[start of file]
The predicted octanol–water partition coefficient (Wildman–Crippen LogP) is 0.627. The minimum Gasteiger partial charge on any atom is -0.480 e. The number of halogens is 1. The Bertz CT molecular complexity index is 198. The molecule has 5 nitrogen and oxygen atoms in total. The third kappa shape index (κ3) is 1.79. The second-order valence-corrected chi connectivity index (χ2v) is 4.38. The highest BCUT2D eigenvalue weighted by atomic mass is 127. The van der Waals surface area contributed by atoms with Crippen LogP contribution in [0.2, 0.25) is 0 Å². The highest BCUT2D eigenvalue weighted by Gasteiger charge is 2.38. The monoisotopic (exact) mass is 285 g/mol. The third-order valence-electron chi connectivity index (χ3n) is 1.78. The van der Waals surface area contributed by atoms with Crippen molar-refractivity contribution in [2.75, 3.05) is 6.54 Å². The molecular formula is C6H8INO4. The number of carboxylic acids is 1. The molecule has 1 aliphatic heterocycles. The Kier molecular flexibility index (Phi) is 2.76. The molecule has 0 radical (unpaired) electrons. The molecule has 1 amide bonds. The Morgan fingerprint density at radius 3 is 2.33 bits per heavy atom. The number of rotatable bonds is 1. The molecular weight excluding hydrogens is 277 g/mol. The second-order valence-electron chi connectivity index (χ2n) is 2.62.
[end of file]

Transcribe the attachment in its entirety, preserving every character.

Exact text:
The predicted octanol–water partition coefficient (Wildman–Crippen LogP) is 0.627. The minimum Gasteiger partial charge on any atom is -0.480 e. The number of halogens is 1. The Bertz CT molecular complexity index is 198. The molecule has 5 nitrogen and oxygen atoms in total. The third kappa shape index (κ3) is 1.79. The second-order valence-corrected chi connectivity index (χ2v) is 4.38. The highest BCUT2D eigenvalue weighted by atomic mass is 127. The van der Waals surface area contributed by atoms with Crippen LogP contribution in [0.2, 0.25) is 0 Å². The highest BCUT2D eigenvalue weighted by Gasteiger charge is 2.38. The monoisotopic (exact) mass is 285 g/mol. The third-order valence-electron chi connectivity index (χ3n) is 1.78. The van der Waals surface area contributed by atoms with Crippen molar-refractivity contribution in [2.75, 3.05) is 6.54 Å². The molecular formula is C6H8INO4. The number of carboxylic acids is 1. The molecule has 1 aliphatic heterocycles. The Kier molecular flexibility index (Phi) is 2.76. The molecule has 0 radical (unpaired) electrons. The molecule has 1 amide bonds. The Morgan fingerprint density at radius 3 is 2.33 bits per heavy atom. The number of rotatable bonds is 1. The molecular weight excluding hydrogens is 277 g/mol. The second-order valence-electron chi connectivity index (χ2n) is 2.62.